Although many people are aware that real property held for business or investment may be exchanged for other, “like-kind” real property (and certain personal property) while deferring recognition of gain or loss for income tax purposes through a Section 1031 exchange, it is less known that there is another Internal Revenue Code provision that applies to involuntary conversions of real property, such as in a condemnation or after loss of property due to casualty. This is known as the “1033 Exchange,” named for Section 1033 of the Internal Revenue Code.
A taxpayer whose real property has been taken in a condemnation proceeding, or faces a credible or imminent threat of same by a condemning authority, may defer the income tax consequences of the loss of the property by the purchase of a replacement property, or in some cases even by improving other real property that the taxpayer already owns. And unlike a Section 1031 exchange, (i) no third party (qualified intermediary or QI) is necessary to hold the award of the condemnation until the replacement property is purchased and the taxpayer may receive the proceeds and hold them directly until it purchases the replacement property; (ii) the taxpayer does not have to “identify” the replacement property within 45 days of losing the condemned property (relinquished property); and (iii) the time periods to purchase the replacement property are not limited to 180 days from the date of condemnation.
For any condemnation or threat thereof, the taxpayer should secure a letter from the condemning authority stating that it will condemn the property if the taxpayer does not voluntarily sell it, and that the signatory is authorized on behalf of the condemning authority. In Florida, the condemning authority must give written notice to the taxpayer by certified mail of this intention.
The type of replacement property in a Section 1033 exchange depends upon the nature of the condemned property. Generally, the replacement property must be similar in service or use to the condemned property under I.R.C. §1033(a) (similar-use requirement). This is more restrictive than Section 1031's “like-kind” requirement, where all real property is like-kind to all real property. Tax court opinions have consistently explained that the reinvestment must be a reasonably similar continuation of the taxpayer's prior commitment of capital. “While it is not necessary to acquire property which duplicates exactly that which was converted, the fortuitous circumstance of involuntary conversion does not permit a taxpayer to change the character of his investment without tax consequences.” Maloof v. Commissioner, 65 T.C. 263 (1975) (citations omitted). The use may be evaluated using the codes found in the North American Industry Classification System (NAICS), which was created as a collaborative effort by the United States Office of Management and Budget (OMB) and agencies of Canada and Mexico.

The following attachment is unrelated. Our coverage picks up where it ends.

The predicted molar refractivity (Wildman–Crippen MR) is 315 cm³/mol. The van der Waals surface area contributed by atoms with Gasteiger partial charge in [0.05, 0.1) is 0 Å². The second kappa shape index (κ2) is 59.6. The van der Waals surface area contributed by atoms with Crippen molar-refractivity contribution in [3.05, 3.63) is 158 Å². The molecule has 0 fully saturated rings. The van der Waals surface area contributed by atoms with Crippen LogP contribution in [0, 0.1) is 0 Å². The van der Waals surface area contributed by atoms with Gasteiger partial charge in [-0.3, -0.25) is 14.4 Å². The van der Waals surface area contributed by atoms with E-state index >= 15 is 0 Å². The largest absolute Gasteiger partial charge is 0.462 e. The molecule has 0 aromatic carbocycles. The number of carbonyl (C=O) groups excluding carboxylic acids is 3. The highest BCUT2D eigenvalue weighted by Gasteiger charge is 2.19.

Some examples of replacement properties that can be used in Section 1033 exchanges that would not be permitted in Section 1031 exchanges are:
- Building a factory on leased land where the factory replaces one used for the same purposes as the factory on the condemned property.
- Acquiring a factory to replace one that was used by the taxpayer under a long-term lease.
- Using the condemnation award to demolish a building on land already owned by the taxpayer to replace a parking lot that was condemned.
- Using the condemnation award to improve and reconfigure an existing factory to restore it to its previous productivity to replace a condemned factory.
The time period allowed for the taxpayer to acquire the replacement property is much more liberal than in Section 1031 exchanges. The period begins at the earlier of when the taxpayer first discovers the threat or imminence of condemnation proceedings or when the condemnation or other involuntary conversion occurs; that is, when the taxpayer loses title. The period ends either two or three years after the end of the tax year in which the conversion occurs. The time period is three years for real property held for business or investment and two years for all other property. The time period may be extended by filing with the IRS an application for an extension that provides a reasonable basis for the extension. Furthermore, if the taxpayer has lost property in a presidentially declared disaster, Section 1033 gives the taxpayer a two year extension on the replacement period, so the taxpayer has a total of four years in which to replace the lost property.
There are broad restrictions on purchasing replacement property from related parties, and the rules provide details as to which persons would be deemed “related” for this purpose. However, the restriction against purchasing replacement property from a related party would not apply if the related party acquired the replacement property from an unrelated party during the replacement period.
This has been an overview of tax-deferred exchanges under Section 1033 of the Internal Revenue Code. There are subtleties that may need to be analyzed for any specific situation, but taxpayers facing condemnation or having lost property due to casualties should consult with qualified tax advisors to take advantage of the tax deferment if they wish to replace their lost property, in addition to consulting with eminent domain counsel to represent them before the condemning authority. The taxpayers will also need to consult with their tax advisors as to the effect of their intention to use Section 1033 to defer their gain, or to not do elect the deferment, upon their tax returns.